I’ve been promising him for a long time that we would go for a nice long ride together, but for various reasons it hasn’t happened which has made me feel pretty bad. Fortunately, Chris doesn’t really bother too much about such things; he doesn’t worry about the level in the glass, because he’ll just get you to buy him another drink anyway!

Which leads me to today, when I finally got to rectify the situation and go for a ride with him.

Chris lives about fifty miles West of us, not far from Redruth in deepest Cornish Cornwall, the heartland of the old Tin mining region and one of the cradles of the industrial revolution. In the landscape here today frequent reminders of that industrial past are often to be seen, most notable being the monumental stone engine houses.

This morning was a bit dull and certainly cool, a gentle reminder that Autumn is progressing and what a good idea heated jackets and gloves are! On board my big Harley I was quite snug behind the faring as we munched the miles West to meet up with my nephew. His 125cc machine was parked on the drive all ready to go when I arrived and he fussed around with last-minute checks. Chris didn’t offer a cup of tea, he’s not that kind of chap and he reasons that if he doesn’t want one, why should anyone else? You get used to things like that with Chris!

It’s fair to say that we looked a pretty miss-matched pair, Chris on his Yamaha XT125 and me on my big Ultra Limited, Baby. That’s the great thing about motorbikes though, you can have fun on them whatever they are or however big they are, for once in life size really doesn’t matter!

The odd couple.

The odd couple.

I had chosen a nice gentle loop around the quieter roads of North West Cornwall, partly so that we could relax without too much traffic, but also because I hadn’t been that way for a few years.

First off we headed for Porthtowan which today is one of Cornwall’s main centres for surfing. The village is a bit dull, but it’s a place where the big Atlantic rollers sweep in from the Ocean to crash on the sandy shore in a maelstrom of boiling white water. Powerful hollow waves are frequent here, allowing for that wonderful surfing experience of “riding the tube,” it’s definitely not for beginners! At the height of summer this place is rammed full of visitors and their surfboards, but on a chilly day in October only the dedicated surfers brave the elements, mind you there wasn’t much surf either!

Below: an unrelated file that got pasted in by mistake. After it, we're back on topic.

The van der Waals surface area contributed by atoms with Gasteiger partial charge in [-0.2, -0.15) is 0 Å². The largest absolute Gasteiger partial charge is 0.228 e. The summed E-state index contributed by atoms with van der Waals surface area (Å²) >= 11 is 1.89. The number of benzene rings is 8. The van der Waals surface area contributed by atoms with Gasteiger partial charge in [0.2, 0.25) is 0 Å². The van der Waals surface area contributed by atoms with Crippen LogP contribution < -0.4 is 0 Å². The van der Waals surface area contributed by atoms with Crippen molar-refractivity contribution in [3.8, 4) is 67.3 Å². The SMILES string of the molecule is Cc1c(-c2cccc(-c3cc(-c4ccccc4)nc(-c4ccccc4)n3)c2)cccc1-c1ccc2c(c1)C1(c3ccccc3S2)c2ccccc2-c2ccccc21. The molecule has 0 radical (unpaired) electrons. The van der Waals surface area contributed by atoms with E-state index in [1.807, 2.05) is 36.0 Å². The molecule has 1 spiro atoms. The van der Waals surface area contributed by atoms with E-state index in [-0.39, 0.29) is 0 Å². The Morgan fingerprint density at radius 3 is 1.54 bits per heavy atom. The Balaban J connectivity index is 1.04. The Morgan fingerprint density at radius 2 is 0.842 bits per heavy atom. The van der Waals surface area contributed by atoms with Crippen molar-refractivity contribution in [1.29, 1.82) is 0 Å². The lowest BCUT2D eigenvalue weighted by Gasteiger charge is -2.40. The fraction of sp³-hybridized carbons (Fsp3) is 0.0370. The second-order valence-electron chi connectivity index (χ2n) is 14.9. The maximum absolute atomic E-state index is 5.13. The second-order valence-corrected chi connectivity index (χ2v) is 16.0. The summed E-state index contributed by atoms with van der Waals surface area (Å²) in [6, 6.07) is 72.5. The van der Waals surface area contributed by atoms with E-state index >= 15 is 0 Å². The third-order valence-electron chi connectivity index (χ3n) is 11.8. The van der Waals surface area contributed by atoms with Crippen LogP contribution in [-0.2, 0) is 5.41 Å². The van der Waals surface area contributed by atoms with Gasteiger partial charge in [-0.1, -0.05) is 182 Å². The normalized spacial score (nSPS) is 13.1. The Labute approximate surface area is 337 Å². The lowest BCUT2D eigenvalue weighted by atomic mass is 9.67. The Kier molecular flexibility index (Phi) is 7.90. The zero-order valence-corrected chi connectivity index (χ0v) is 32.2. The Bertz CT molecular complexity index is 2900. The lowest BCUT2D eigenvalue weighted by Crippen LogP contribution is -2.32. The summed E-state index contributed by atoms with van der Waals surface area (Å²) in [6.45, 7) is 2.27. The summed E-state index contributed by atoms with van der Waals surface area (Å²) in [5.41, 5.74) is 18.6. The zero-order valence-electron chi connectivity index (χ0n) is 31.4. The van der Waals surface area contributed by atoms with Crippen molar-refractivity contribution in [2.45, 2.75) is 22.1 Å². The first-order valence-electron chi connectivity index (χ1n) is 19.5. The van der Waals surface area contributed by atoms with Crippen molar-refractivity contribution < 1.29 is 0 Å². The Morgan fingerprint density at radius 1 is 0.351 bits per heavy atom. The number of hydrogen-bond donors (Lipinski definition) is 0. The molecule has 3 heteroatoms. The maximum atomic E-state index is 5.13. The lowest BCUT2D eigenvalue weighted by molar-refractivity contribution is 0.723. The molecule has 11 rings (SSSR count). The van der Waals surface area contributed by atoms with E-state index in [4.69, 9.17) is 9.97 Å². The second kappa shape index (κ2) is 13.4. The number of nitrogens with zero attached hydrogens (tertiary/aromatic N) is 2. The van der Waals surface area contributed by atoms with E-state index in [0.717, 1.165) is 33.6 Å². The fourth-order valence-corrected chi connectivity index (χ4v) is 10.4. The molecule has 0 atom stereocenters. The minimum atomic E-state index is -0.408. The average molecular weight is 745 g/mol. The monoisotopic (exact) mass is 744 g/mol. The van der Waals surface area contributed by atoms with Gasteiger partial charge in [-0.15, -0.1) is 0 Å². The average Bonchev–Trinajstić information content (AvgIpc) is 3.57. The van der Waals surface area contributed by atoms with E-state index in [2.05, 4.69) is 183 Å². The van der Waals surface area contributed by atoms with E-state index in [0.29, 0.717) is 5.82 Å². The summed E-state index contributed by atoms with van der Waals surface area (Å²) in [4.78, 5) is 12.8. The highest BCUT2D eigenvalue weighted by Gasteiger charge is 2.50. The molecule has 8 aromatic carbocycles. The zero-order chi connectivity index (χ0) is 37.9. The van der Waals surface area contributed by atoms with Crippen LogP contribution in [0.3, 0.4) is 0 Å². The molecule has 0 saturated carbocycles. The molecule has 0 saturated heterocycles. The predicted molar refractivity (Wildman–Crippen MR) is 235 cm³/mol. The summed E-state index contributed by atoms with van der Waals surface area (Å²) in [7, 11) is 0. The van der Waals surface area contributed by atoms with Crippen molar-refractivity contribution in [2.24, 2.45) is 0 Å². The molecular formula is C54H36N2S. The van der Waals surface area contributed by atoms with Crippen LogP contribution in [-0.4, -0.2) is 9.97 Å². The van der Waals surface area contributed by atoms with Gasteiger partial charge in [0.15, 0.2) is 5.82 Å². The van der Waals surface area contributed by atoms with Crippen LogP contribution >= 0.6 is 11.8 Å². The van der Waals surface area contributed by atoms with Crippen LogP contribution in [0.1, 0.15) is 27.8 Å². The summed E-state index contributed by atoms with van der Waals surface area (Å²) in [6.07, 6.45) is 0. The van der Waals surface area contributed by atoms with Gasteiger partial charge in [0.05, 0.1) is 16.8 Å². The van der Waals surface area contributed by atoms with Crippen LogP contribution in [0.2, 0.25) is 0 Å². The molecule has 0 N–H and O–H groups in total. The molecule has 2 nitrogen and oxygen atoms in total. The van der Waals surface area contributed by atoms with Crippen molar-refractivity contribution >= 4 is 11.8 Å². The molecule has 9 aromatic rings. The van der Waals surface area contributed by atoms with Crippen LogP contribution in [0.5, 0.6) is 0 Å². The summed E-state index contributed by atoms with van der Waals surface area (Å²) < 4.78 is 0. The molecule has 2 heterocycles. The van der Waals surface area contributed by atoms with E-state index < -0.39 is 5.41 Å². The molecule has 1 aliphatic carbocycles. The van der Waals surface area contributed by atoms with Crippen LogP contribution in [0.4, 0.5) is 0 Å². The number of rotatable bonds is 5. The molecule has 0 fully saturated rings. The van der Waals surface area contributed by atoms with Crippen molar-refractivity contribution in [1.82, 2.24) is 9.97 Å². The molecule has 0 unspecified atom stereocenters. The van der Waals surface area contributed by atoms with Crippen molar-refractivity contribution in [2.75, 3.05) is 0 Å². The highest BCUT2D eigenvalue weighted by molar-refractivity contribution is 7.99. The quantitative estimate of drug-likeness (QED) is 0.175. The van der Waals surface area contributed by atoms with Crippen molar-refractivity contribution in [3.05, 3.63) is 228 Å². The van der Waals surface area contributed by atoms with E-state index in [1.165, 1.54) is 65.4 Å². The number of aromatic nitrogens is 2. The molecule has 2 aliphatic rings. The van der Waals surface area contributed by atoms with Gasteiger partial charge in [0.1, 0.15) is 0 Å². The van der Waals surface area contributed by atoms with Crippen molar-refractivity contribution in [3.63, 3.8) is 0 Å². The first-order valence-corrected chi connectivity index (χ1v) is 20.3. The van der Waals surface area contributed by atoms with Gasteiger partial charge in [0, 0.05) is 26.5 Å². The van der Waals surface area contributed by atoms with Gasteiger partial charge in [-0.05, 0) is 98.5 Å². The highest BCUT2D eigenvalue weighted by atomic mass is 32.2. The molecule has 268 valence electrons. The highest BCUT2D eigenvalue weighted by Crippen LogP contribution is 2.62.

Porthtowan beach.

Porthtowan beach.

Just down the road is Portreath, once a busy industrial port, integral to the Cornish mining industry. Raw materials such as coal and timber were brought in, while thousands of tons of tin, copper, lead and arsenic moved out; all efficiently moved to and from the mines by an extensive tramway system that radiated from the port. Today only a few leisure vessels and the odd local fisher make use of the crumbling facilities.

Portreath harbour wall.

Portreath harbour wall.

Further West we paused at Godrevy Point where a lighthouse stands about 100 metres out to sea and marvelled at the three-mile stretch of golden sand that leads to Hayle.

Godrevy Point Lighthouse.

Godrevy Point Lighthouse.

It’s another paradise for surfers and generally fairly safe for bathers, so long as they follow the lifeguards instructions. This is one of my favourite beaches anywhere and not just in Cornwall, I love these sands and the dunes that lie between the beach and land. It’s another world on a stormy day!image